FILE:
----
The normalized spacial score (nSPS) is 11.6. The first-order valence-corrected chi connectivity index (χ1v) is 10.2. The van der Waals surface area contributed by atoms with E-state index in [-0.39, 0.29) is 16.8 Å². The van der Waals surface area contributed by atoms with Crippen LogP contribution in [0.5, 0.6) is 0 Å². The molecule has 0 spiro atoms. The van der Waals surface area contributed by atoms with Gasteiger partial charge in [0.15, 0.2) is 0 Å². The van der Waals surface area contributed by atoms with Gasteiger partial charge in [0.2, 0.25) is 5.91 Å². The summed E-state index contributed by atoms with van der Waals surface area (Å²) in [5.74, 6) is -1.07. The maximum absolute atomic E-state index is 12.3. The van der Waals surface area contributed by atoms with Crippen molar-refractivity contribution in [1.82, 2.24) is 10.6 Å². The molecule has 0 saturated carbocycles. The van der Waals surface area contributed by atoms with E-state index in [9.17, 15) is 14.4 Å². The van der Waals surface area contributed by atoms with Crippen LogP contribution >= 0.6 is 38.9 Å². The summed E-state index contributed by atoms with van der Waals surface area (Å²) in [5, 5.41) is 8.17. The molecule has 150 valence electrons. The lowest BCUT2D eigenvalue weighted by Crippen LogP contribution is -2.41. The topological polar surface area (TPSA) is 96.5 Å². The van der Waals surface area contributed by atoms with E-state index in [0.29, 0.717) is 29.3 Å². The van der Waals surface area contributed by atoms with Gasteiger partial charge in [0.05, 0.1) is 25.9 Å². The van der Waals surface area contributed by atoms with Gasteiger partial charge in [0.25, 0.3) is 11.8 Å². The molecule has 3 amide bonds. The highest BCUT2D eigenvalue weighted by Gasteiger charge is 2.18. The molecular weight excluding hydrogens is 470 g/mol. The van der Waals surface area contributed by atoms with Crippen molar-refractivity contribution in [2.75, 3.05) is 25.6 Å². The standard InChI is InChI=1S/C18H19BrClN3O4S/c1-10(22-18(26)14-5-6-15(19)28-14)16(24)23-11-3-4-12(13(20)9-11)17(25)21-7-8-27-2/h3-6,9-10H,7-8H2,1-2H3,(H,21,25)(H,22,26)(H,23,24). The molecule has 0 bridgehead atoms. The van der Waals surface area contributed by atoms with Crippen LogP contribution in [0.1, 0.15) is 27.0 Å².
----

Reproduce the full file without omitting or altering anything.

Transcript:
The normalized spacial score (nSPS) is 11.6. The first-order valence-corrected chi connectivity index (χ1v) is 10.2. The van der Waals surface area contributed by atoms with E-state index in [-0.39, 0.29) is 16.8 Å². The van der Waals surface area contributed by atoms with Crippen LogP contribution in [0.5, 0.6) is 0 Å². The molecule has 0 spiro atoms. The van der Waals surface area contributed by atoms with Gasteiger partial charge in [0.15, 0.2) is 0 Å². The van der Waals surface area contributed by atoms with Gasteiger partial charge in [0.2, 0.25) is 5.91 Å². The summed E-state index contributed by atoms with van der Waals surface area (Å²) in [5.74, 6) is -1.07. The maximum absolute atomic E-state index is 12.3. The van der Waals surface area contributed by atoms with Crippen molar-refractivity contribution in [1.82, 2.24) is 10.6 Å². The molecule has 0 saturated carbocycles. The van der Waals surface area contributed by atoms with E-state index in [9.17, 15) is 14.4 Å². The van der Waals surface area contributed by atoms with Crippen LogP contribution >= 0.6 is 38.9 Å². The summed E-state index contributed by atoms with van der Waals surface area (Å²) in [5, 5.41) is 8.17. The molecule has 150 valence electrons. The lowest BCUT2D eigenvalue weighted by Crippen LogP contribution is -2.41. The topological polar surface area (TPSA) is 96.5 Å². The van der Waals surface area contributed by atoms with E-state index in [0.29, 0.717) is 29.3 Å². The van der Waals surface area contributed by atoms with Gasteiger partial charge in [0.05, 0.1) is 25.9 Å². The van der Waals surface area contributed by atoms with Gasteiger partial charge in [0.25, 0.3) is 11.8 Å². The molecule has 3 amide bonds. The highest BCUT2D eigenvalue weighted by Gasteiger charge is 2.18. The molecular weight excluding hydrogens is 470 g/mol. The van der Waals surface area contributed by atoms with Crippen molar-refractivity contribution in [2.75, 3.05) is 25.6 Å². The standard InChI is InChI=1S/C18H19BrClN3O4S/c1-10(22-18(26)14-5-6-15(19)28-14)16(24)23-11-3-4-12(13(20)9-11)17(25)21-7-8-27-2/h3-6,9-10H,7-8H2,1-2H3,(H,21,25)(H,22,26)(H,23,24). The molecule has 0 bridgehead atoms. The van der Waals surface area contributed by atoms with Crippen LogP contribution in [0.1, 0.15) is 27.0 Å².